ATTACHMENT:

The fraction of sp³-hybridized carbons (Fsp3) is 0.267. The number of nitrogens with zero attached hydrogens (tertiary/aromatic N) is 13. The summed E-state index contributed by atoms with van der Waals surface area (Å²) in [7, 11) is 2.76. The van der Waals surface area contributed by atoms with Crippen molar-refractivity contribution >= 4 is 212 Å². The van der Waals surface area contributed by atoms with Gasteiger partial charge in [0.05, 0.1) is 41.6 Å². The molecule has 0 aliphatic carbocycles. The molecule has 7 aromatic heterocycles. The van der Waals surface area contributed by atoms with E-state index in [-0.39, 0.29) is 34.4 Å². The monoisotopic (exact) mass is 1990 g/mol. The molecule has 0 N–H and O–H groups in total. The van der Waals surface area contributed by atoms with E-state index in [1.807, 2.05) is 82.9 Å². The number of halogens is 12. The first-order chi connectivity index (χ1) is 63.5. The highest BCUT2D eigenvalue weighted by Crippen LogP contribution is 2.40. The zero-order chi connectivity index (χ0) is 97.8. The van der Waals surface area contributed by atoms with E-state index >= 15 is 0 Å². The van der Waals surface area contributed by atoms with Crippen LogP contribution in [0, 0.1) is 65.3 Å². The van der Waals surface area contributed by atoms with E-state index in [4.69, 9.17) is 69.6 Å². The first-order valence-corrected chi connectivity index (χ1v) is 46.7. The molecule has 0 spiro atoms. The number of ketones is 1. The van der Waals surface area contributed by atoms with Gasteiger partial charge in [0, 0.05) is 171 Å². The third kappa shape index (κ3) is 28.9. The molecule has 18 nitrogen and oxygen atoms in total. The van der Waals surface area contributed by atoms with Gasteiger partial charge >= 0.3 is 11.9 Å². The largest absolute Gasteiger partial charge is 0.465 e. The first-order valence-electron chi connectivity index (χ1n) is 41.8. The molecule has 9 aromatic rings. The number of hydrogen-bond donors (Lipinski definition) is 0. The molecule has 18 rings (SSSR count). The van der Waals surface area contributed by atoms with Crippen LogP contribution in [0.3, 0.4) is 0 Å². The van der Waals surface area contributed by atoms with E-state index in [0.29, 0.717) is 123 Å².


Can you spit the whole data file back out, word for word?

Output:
The fraction of sp³-hybridized carbons (Fsp3) is 0.267. The number of nitrogens with zero attached hydrogens (tertiary/aromatic N) is 13. The summed E-state index contributed by atoms with van der Waals surface area (Å²) in [7, 11) is 2.76. The van der Waals surface area contributed by atoms with Crippen molar-refractivity contribution >= 4 is 212 Å². The van der Waals surface area contributed by atoms with Gasteiger partial charge in [0.05, 0.1) is 41.6 Å². The molecule has 0 aliphatic carbocycles. The molecule has 7 aromatic heterocycles. The van der Waals surface area contributed by atoms with E-state index in [-0.39, 0.29) is 34.4 Å². The monoisotopic (exact) mass is 1990 g/mol. The molecule has 0 N–H and O–H groups in total. The van der Waals surface area contributed by atoms with E-state index in [1.807, 2.05) is 82.9 Å². The number of halogens is 12. The first-order chi connectivity index (χ1) is 63.5. The highest BCUT2D eigenvalue weighted by Crippen LogP contribution is 2.40. The zero-order chi connectivity index (χ0) is 97.8. The van der Waals surface area contributed by atoms with E-state index >= 15 is 0 Å². The van der Waals surface area contributed by atoms with Crippen LogP contribution in [0, 0.1) is 65.3 Å². The van der Waals surface area contributed by atoms with E-state index in [4.69, 9.17) is 69.6 Å². The first-order valence-corrected chi connectivity index (χ1v) is 46.7. The molecule has 0 spiro atoms. The number of ketones is 1. The van der Waals surface area contributed by atoms with Gasteiger partial charge in [0, 0.05) is 171 Å². The third kappa shape index (κ3) is 28.9. The molecule has 18 nitrogen and oxygen atoms in total. The van der Waals surface area contributed by atoms with Gasteiger partial charge >= 0.3 is 11.9 Å². The largest absolute Gasteiger partial charge is 0.465 e. The first-order valence-electron chi connectivity index (χ1n) is 41.8. The molecule has 9 aromatic rings. The number of hydrogen-bond donors (Lipinski definition) is 0. The molecule has 18 rings (SSSR count). The van der Waals surface area contributed by atoms with Crippen LogP contribution in [0.3, 0.4) is 0 Å². The van der Waals surface area contributed by atoms with E-state index in [0.29, 0.717) is 123 Å².